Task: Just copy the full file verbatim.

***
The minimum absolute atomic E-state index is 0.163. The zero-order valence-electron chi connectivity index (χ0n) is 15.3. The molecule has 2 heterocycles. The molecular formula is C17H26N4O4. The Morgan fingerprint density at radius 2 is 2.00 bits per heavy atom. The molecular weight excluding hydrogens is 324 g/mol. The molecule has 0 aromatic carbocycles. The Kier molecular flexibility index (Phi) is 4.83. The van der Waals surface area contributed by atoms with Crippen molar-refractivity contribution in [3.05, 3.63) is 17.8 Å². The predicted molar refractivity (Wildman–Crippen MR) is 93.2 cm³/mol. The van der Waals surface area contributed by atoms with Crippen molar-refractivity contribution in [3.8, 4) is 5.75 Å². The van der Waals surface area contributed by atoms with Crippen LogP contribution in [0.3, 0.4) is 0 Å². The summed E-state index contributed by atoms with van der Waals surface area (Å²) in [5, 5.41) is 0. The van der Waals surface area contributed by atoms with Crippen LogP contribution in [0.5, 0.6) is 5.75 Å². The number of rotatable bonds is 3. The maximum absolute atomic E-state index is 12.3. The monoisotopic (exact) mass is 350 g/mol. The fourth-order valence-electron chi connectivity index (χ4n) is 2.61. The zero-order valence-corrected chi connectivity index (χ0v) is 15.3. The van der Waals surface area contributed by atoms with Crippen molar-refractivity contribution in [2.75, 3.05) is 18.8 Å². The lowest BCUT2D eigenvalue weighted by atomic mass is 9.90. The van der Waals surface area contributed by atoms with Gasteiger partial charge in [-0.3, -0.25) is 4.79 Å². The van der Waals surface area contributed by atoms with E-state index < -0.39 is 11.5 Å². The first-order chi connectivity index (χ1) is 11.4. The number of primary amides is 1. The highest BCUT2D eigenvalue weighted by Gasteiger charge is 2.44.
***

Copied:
The minimum absolute atomic E-state index is 0.163. The zero-order valence-electron chi connectivity index (χ0n) is 15.3. The molecule has 2 heterocycles. The molecular formula is C17H26N4O4. The Morgan fingerprint density at radius 2 is 2.00 bits per heavy atom. The molecular weight excluding hydrogens is 324 g/mol. The molecule has 0 aromatic carbocycles. The Kier molecular flexibility index (Phi) is 4.83. The van der Waals surface area contributed by atoms with Crippen molar-refractivity contribution in [3.05, 3.63) is 17.8 Å². The predicted molar refractivity (Wildman–Crippen MR) is 93.2 cm³/mol. The van der Waals surface area contributed by atoms with Crippen molar-refractivity contribution in [3.8, 4) is 5.75 Å². The van der Waals surface area contributed by atoms with Crippen LogP contribution in [0.3, 0.4) is 0 Å². The summed E-state index contributed by atoms with van der Waals surface area (Å²) in [5, 5.41) is 0. The van der Waals surface area contributed by atoms with Crippen LogP contribution in [0.5, 0.6) is 5.75 Å². The number of rotatable bonds is 3. The maximum absolute atomic E-state index is 12.3. The monoisotopic (exact) mass is 350 g/mol. The fourth-order valence-electron chi connectivity index (χ4n) is 2.61. The zero-order valence-corrected chi connectivity index (χ0v) is 15.3. The van der Waals surface area contributed by atoms with Crippen molar-refractivity contribution in [2.75, 3.05) is 18.8 Å². The lowest BCUT2D eigenvalue weighted by atomic mass is 9.90. The van der Waals surface area contributed by atoms with Gasteiger partial charge in [-0.3, -0.25) is 4.79 Å². The van der Waals surface area contributed by atoms with E-state index < -0.39 is 11.5 Å². The first-order chi connectivity index (χ1) is 11.4. The number of primary amides is 1. The highest BCUT2D eigenvalue weighted by Gasteiger charge is 2.44.